Witness the unstoppable power that is chef Kylie Kwong
You can’t help but want to get involved with whatever thing chef Kylie Kwong is passionate about right now. It’s a list that just keeps on growing, from bush herbs to bespoke gin. She’s now at the forefront of a culinary push of Australian wine-makers, distillers, producers and brewers. Thankfully, she still has time to make Chinese food.
If you’ll recall the first Billy Kwong site on Crown Street, it was a dinky room with cripplingly low stools where getting up to visit the loos was a process of knocking over teacups, and likely putting an elbow in somebody’s XO eggs (more on those later) or their “fair trade” chocolate (that too).
But the new site, a large room painted in an outback palette of burnt umber and rust (is that a bushel of gum leaves in the ladies?) down the Paul Keating end of Potts Point, features – among many other comforts – chairs at human height with actual back support. A long counter facing the open kitchen means punters can get up close and personal with Kwong 2.0, now with Bluetooth headset.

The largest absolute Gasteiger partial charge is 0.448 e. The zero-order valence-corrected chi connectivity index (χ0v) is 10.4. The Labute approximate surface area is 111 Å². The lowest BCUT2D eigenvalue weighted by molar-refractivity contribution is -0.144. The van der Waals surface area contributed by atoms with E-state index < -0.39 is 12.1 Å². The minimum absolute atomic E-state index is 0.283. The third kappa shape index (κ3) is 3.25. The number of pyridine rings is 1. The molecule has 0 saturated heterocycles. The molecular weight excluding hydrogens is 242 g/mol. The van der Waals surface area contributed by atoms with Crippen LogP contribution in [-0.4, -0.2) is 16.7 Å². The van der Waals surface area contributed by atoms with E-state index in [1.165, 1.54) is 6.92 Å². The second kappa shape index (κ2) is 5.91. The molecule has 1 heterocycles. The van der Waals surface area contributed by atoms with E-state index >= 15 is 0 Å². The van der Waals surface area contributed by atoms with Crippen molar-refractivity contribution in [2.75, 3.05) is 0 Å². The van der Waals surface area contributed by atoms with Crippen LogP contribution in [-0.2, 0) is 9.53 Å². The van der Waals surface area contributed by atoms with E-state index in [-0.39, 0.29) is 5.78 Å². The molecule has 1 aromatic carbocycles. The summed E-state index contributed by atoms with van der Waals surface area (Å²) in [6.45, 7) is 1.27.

A cab/sauv that’s spent time on a mix of fiano and viognier skins from Sutton Grange is eminently drinkable. It’s also a perfect match with the glossy orb of meltingly short pastry, filled with shredded braised wallaby meat and served with a Davidson plum jam. While we’re talking buns, there’s also the sweet and fluffy steamed pork number accompanied by a blood-pumpingly hot chilli sauce. Approach with caution.
But enough talk of wine. A side serve of fat hen, purslane and amaranth stir-fried with garlic makes good friends with the classic juicy cold cut chicken, hiding under a mountain of thin-sliced green onion. A block of silken tofu wears thin strands of kombu, which have the texture of a sticky sea creature and the look of tattered silk. It’s definitely all about the mouth-feel with this one, and it really needs rice. Steamed Hokkein noodles are just straight up mindlessly delicious. Here, the noodles are interlaced in a mingle of hot, refreshing and fragrant herbs (coriander, holy basil, mint), dill, thinly sliced cucumber, bean shoots and a julienne of carrots.
Still standing? We are, barely. But barely is all you need when it comes to dessert here, where they keep it simple and low-key. A light ginger panna cotta or a perfect creamy quenelle of “fair trade” chocolate mousse is enough to put a sugar twinge to rest.
There are a few teething issues with some less experienced members of staff, though. Why take away an almost full hot bowl of rice, offering to refresh it for the next course, then put it on the bill? It seems a little mean. It’s probably not a bad shout to greet new guests at reception rather than pretending they’re not there while you print out a handful of dockets, either.
But hey - we’ll gladly take a small amount of green service for the greater good here. And there’s plenty of it. Great, even.